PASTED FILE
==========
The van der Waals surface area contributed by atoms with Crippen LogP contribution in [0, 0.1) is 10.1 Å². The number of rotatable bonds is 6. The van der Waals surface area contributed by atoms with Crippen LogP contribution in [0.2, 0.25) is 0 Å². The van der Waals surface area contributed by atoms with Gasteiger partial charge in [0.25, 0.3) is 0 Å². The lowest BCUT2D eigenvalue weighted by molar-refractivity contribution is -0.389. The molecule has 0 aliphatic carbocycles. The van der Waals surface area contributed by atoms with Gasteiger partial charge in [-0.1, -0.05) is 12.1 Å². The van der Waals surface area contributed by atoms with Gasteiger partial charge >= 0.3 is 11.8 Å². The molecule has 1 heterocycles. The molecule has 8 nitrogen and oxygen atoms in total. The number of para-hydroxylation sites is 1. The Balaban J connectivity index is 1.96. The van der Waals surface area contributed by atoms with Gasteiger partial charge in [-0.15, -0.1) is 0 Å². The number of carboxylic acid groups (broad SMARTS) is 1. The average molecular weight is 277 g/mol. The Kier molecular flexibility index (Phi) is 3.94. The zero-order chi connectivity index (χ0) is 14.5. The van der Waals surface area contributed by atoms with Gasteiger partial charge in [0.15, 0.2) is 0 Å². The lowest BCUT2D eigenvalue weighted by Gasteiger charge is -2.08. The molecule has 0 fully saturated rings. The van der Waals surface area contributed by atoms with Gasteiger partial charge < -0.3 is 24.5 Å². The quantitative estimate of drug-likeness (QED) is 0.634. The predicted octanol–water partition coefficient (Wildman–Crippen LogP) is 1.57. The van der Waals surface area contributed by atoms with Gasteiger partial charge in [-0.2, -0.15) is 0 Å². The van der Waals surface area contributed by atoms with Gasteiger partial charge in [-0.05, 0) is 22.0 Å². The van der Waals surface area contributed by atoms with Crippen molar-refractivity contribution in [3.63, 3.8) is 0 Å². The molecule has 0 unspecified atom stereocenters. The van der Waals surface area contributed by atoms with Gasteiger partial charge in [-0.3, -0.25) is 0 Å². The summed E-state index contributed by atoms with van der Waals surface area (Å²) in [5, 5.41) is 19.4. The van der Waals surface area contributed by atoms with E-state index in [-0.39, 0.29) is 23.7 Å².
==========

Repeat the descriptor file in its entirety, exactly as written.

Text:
The van der Waals surface area contributed by atoms with Crippen LogP contribution in [0, 0.1) is 10.1 Å². The number of rotatable bonds is 6. The van der Waals surface area contributed by atoms with Crippen LogP contribution in [0.2, 0.25) is 0 Å². The van der Waals surface area contributed by atoms with Gasteiger partial charge in [0.25, 0.3) is 0 Å². The lowest BCUT2D eigenvalue weighted by molar-refractivity contribution is -0.389. The molecule has 0 aliphatic carbocycles. The van der Waals surface area contributed by atoms with Gasteiger partial charge in [-0.1, -0.05) is 12.1 Å². The van der Waals surface area contributed by atoms with Gasteiger partial charge >= 0.3 is 11.8 Å². The molecule has 1 heterocycles. The molecule has 8 nitrogen and oxygen atoms in total. The number of para-hydroxylation sites is 1. The Balaban J connectivity index is 1.96. The van der Waals surface area contributed by atoms with Gasteiger partial charge in [-0.15, -0.1) is 0 Å². The number of carboxylic acid groups (broad SMARTS) is 1. The average molecular weight is 277 g/mol. The Kier molecular flexibility index (Phi) is 3.94. The zero-order chi connectivity index (χ0) is 14.5. The van der Waals surface area contributed by atoms with Gasteiger partial charge in [0.15, 0.2) is 0 Å². The lowest BCUT2D eigenvalue weighted by Gasteiger charge is -2.08. The molecule has 0 fully saturated rings. The van der Waals surface area contributed by atoms with Gasteiger partial charge < -0.3 is 24.5 Å². The quantitative estimate of drug-likeness (QED) is 0.634. The predicted octanol–water partition coefficient (Wildman–Crippen LogP) is 1.57. The van der Waals surface area contributed by atoms with Gasteiger partial charge in [-0.2, -0.15) is 0 Å². The van der Waals surface area contributed by atoms with Gasteiger partial charge in [-0.05, 0) is 22.0 Å². The van der Waals surface area contributed by atoms with Crippen molar-refractivity contribution in [3.63, 3.8) is 0 Å². The molecule has 0 unspecified atom stereocenters. The van der Waals surface area contributed by atoms with Gasteiger partial charge in [-0.3, -0.25) is 0 Å². The summed E-state index contributed by atoms with van der Waals surface area (Å²) in [5, 5.41) is 19.4. The van der Waals surface area contributed by atoms with E-state index in [-0.39, 0.29) is 23.7 Å².